Remember the Pixel, that beautiful, high-end, ludicrously expensive Chromebook that comes with a laundry list of reasons to not buy it? Get ready for number two. Google has announced it has a sequel "coming soon."
I call them Chromebook Pixel apologists. They're coming out of the woodwork to defend Google's super-expensive but flawed $1,299 laptop. You'll hear things like "It obviously isn't for everyone" or "You either get it or you don't." Count me as one of the people who don't get it. As I say in my Chromebook Pixel review,…
Google's Chromebook Pixel is aspirational in nearly every way. It's designed within an inch of its life, a physical specimen worthy of Rodin. Its lines are sharp, its display is crisp. And nearly every review has had the same takeaway: It's amazing. Don't buy it.
The Chromebook Pixel has caught a lot of flak for being an expensive, powerful computer that arguably throws that power away on the stripped down and simple Chrome OS. Well, it doesn't have to be that way if you're game to tinker a little bit. Turns out throwing Linux on that sucker is already a breeze.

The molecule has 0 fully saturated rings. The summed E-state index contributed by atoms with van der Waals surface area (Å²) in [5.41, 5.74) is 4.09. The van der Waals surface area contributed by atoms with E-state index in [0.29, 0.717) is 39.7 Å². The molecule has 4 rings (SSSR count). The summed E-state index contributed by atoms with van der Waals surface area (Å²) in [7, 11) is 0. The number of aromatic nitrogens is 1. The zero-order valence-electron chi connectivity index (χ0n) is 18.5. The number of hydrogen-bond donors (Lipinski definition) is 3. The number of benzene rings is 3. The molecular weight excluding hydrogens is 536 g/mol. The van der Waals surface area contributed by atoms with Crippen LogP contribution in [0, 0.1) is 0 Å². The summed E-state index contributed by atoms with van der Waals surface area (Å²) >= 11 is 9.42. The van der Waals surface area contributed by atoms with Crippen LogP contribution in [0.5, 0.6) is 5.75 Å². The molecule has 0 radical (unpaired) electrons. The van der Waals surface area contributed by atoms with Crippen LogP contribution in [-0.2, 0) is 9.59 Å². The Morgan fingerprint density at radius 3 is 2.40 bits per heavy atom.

Say what you will about the Chromebook Pixel's viability, but practical or not, it's got a hidden pocket of awesome hidden somewhere deep in its brain. And you can unlock it with the Konami Code.
Google just showed off a dumb new thing: an expensive laptop that pairs the gorgeous screen, capable components, and design of a MacBook Pro with the diluted, web-based Chrome OS. It makes no sense. Don't buy one.
Until now, Chromebooks hadn't been much more than glorified netbooks; underpowered curios best suited for technological novices. The 13-inch, touchscreen, retina-displayed, full-powered Chromebook Pixel, though, appears to be anything but. And it should be enough to make Apple at least a little nervous. At least until…